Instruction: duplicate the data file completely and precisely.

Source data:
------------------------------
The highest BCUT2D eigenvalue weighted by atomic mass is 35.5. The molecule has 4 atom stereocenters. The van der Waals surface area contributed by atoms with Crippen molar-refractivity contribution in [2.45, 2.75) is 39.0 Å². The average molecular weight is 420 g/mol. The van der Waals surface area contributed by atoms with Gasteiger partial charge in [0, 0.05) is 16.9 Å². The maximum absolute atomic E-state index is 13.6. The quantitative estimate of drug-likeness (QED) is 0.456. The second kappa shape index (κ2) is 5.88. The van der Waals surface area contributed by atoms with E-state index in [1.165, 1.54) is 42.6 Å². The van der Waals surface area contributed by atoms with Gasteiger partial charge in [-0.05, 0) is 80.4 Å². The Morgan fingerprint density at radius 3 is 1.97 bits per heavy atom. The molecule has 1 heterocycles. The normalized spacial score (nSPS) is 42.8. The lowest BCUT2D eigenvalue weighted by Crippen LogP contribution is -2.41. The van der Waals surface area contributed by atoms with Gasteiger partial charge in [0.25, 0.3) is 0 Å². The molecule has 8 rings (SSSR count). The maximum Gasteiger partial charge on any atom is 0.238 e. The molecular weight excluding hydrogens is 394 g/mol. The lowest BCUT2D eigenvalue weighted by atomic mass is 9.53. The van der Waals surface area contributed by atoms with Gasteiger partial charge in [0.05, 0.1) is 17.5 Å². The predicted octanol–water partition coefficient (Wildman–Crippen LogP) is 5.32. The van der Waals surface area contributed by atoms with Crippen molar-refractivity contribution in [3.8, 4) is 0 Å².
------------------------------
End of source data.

The highest BCUT2D eigenvalue weighted by atomic mass is 35.5. The molecule has 4 atom stereocenters. The van der Waals surface area contributed by atoms with Crippen molar-refractivity contribution in [2.45, 2.75) is 39.0 Å². The average molecular weight is 420 g/mol. The van der Waals surface area contributed by atoms with Gasteiger partial charge in [0, 0.05) is 16.9 Å². The maximum absolute atomic E-state index is 13.6. The quantitative estimate of drug-likeness (QED) is 0.456. The second kappa shape index (κ2) is 5.88. The van der Waals surface area contributed by atoms with E-state index in [1.165, 1.54) is 42.6 Å². The van der Waals surface area contributed by atoms with Gasteiger partial charge in [-0.05, 0) is 80.4 Å². The Morgan fingerprint density at radius 3 is 1.97 bits per heavy atom. The molecule has 1 heterocycles. The normalized spacial score (nSPS) is 42.8. The lowest BCUT2D eigenvalue weighted by Crippen LogP contribution is -2.41. The van der Waals surface area contributed by atoms with Gasteiger partial charge in [0.25, 0.3) is 0 Å². The molecule has 8 rings (SSSR count). The maximum Gasteiger partial charge on any atom is 0.238 e. The molecular weight excluding hydrogens is 394 g/mol. The lowest BCUT2D eigenvalue weighted by atomic mass is 9.53. The van der Waals surface area contributed by atoms with Gasteiger partial charge in [0.05, 0.1) is 17.5 Å². The predicted octanol–water partition coefficient (Wildman–Crippen LogP) is 5.32. The van der Waals surface area contributed by atoms with Crippen molar-refractivity contribution in [3.8, 4) is 0 Å².